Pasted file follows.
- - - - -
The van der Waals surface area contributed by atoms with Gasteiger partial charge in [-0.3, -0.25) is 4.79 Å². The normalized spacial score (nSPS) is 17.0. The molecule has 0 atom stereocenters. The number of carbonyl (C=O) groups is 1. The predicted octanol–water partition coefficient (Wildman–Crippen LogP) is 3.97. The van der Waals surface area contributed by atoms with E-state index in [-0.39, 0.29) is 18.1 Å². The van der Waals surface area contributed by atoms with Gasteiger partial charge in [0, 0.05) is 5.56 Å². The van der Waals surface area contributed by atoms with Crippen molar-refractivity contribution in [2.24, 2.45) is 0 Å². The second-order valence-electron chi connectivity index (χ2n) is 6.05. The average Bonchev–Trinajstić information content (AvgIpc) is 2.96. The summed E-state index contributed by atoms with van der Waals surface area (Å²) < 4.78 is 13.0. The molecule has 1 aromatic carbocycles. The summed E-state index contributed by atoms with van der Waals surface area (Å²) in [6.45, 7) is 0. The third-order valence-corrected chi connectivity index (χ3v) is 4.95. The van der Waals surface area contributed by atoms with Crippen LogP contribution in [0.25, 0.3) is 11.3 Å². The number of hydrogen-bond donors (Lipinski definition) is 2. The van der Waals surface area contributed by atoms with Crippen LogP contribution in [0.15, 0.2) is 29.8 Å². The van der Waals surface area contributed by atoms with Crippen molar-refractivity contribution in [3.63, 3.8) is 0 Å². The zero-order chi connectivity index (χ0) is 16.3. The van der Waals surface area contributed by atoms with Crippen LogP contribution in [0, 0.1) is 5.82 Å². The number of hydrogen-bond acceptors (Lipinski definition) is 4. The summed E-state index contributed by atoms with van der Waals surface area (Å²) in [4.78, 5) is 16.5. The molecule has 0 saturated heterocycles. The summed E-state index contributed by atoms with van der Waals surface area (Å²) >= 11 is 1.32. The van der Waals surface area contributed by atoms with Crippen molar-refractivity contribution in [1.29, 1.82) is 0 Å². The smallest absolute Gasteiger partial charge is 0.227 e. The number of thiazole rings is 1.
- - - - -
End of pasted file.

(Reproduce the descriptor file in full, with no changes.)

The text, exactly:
The van der Waals surface area contributed by atoms with Gasteiger partial charge in [-0.3, -0.25) is 4.79 Å². The normalized spacial score (nSPS) is 17.0. The molecule has 0 atom stereocenters. The number of carbonyl (C=O) groups is 1. The predicted octanol–water partition coefficient (Wildman–Crippen LogP) is 3.97. The van der Waals surface area contributed by atoms with E-state index in [-0.39, 0.29) is 18.1 Å². The van der Waals surface area contributed by atoms with Gasteiger partial charge in [0, 0.05) is 5.56 Å². The van der Waals surface area contributed by atoms with Crippen molar-refractivity contribution in [2.24, 2.45) is 0 Å². The second-order valence-electron chi connectivity index (χ2n) is 6.05. The average Bonchev–Trinajstić information content (AvgIpc) is 2.96. The summed E-state index contributed by atoms with van der Waals surface area (Å²) < 4.78 is 13.0. The molecule has 1 aromatic carbocycles. The summed E-state index contributed by atoms with van der Waals surface area (Å²) in [6.45, 7) is 0. The third-order valence-corrected chi connectivity index (χ3v) is 4.95. The van der Waals surface area contributed by atoms with Crippen LogP contribution in [0.25, 0.3) is 11.3 Å². The number of hydrogen-bond donors (Lipinski definition) is 2. The van der Waals surface area contributed by atoms with Crippen LogP contribution in [0.15, 0.2) is 29.8 Å². The van der Waals surface area contributed by atoms with Crippen molar-refractivity contribution in [3.63, 3.8) is 0 Å². The zero-order chi connectivity index (χ0) is 16.3. The van der Waals surface area contributed by atoms with Crippen LogP contribution in [0, 0.1) is 5.82 Å². The number of hydrogen-bond acceptors (Lipinski definition) is 4. The summed E-state index contributed by atoms with van der Waals surface area (Å²) in [4.78, 5) is 16.5. The molecule has 0 saturated heterocycles. The summed E-state index contributed by atoms with van der Waals surface area (Å²) >= 11 is 1.32. The van der Waals surface area contributed by atoms with Crippen molar-refractivity contribution in [1.29, 1.82) is 0 Å². The smallest absolute Gasteiger partial charge is 0.227 e. The number of thiazole rings is 1.